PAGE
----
Best-of season – 3

December 22, 2021

Here’s our third round of best-of poetry books for 2021. Some are part of a larger best-of list, so you may have to browse to find poetry titles.

Happy winter reading!

Finding Light Together

December 21, 2021

This is a guest post by Holly J. Hughes

To share stories during dark times has long been a necessary, radical act.
~ from the Introduction to
Keep a Green Bough: Voices from the Heart of Cascadia

As I write this, we’re losing just four seconds of light each day as we approach the winter solstice, when the days will begin to stretch longer again. This incremental, daily loss of light is elemental as gravity, our seasonal rhythm, but for the last two years, the darkness has felt darker, deeper. And for the last two months, I’ve had to look hard each day to find the glimmers of light that sustain me. I know they’re there — all I need do is step out my door to see them: rain-slick rhododendron leaves, abandoned apple trees still holding a few apples, bright berries of the madrona, billowing clouds that part for a few stray rays of sun. But some days even those glimpses aren’t enough. For me, one of the enduring lessons of the pandemic is that we’re in this together — and that’s when I turn to other writers to help sustain my spirit.

A year ago, I was invited by the publisher of Empty Bowl Press to edit an issue of The Madrona Project. Responding to the mission of Empty Bowl as a publisher of “literature that reveals human communities in wild places,” I put out a call for submissions, asking my sister writers how living in our Cascadia bioregion has sustained them during the past challenging year. I was hopeful that in these divisive times, this invitation might offer a way to come together around this place and our shared common fate.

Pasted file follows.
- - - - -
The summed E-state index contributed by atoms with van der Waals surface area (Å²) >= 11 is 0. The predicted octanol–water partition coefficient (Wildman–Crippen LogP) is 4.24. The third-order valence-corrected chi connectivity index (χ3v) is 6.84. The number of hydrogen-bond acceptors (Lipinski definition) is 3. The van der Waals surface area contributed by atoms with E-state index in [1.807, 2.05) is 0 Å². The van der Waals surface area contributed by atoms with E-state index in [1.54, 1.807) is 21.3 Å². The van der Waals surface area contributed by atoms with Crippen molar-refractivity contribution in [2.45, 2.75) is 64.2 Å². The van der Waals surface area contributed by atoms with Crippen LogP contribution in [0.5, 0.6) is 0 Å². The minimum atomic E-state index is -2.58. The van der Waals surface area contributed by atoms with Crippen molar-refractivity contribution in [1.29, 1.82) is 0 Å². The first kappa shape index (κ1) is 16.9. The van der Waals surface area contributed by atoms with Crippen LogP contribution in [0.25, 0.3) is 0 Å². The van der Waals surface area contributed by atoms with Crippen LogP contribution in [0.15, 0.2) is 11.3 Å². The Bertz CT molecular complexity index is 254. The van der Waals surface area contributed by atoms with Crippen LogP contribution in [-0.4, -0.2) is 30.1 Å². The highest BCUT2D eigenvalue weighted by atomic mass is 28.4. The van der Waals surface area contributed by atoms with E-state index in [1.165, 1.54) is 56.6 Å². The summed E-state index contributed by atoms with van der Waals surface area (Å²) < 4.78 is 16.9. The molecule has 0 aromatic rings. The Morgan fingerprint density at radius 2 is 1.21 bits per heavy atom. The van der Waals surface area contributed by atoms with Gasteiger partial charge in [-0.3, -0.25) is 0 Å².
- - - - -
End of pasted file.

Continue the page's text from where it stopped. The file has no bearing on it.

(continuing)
My hope was to express the diversity of voices in the Cascadia bioregion, so I reached out to many writers, starting with those who’ve lived here since Time Immemorial, as well as women working the land and the sea. My inbox was soon overflowing with poems, essays, and art reflecting not just the beauty of our place but the resiliency of the human spirit. As the voices came together, the title, too, came: Keep a Green Bough: Voices from the Heart of Cascadia, after the Chinese saying, “Keep a green bough in your heart, the singing bird will come.”

Keep a Green Bough has been out in the world for six months now. From the amazing turnout at our Finnriver farm launch to our last Zoom reading hosted by Peninsula College’s ʔaʔkʷustəŋáw̕txʷ House of Learning, those in the audience have been visibly touched and, I hope, heartened. Each time we read together, I find myself in tears at the end, moved by the beauty and power of words spoken honestly, and the resilience not only of the human spirit but of all our kin.

For me, this collection has become a steady reminder of what was affirmed last year: how essential that we connect with our living Earth and witness her human history, even the painful parts, then join together to do all we can to create a just and sustainable future for all beings.

As Rainer Maria Rilke reminds us, this is the role of the poet:

O tell us, poet, what do you do? — I praise.
But those dark, deadly, devastating ways,
how do you bear them, suffer them? — I praise.

. . . . .

In addition to editing Keep a Green Bough: Voices from the Heart of Cascadia, Holly J. Hughes is the author of Hold Fast and Sailing by Ravens, coauthor of The Pen and The Bell: Mindful Writing in a Busy World, and editor of Beyond Forgetting: Poetry and Prose about Alzheimer’s Disease. Her fine-art chapbook Passings received an American Book Award in 2017. She lives on the Olympic Peninsula, where she leads writing and mindfulness workshops, consults as a writing coach, and directs Flying Squirrel Studio, a writing retreat for women on the aboriginal territory of the Suquamish (suq̀ʷabš), who continue to live on and protect the land and waters of their ancestors for future generations. You can find out more at her website:

author photo by John Pierce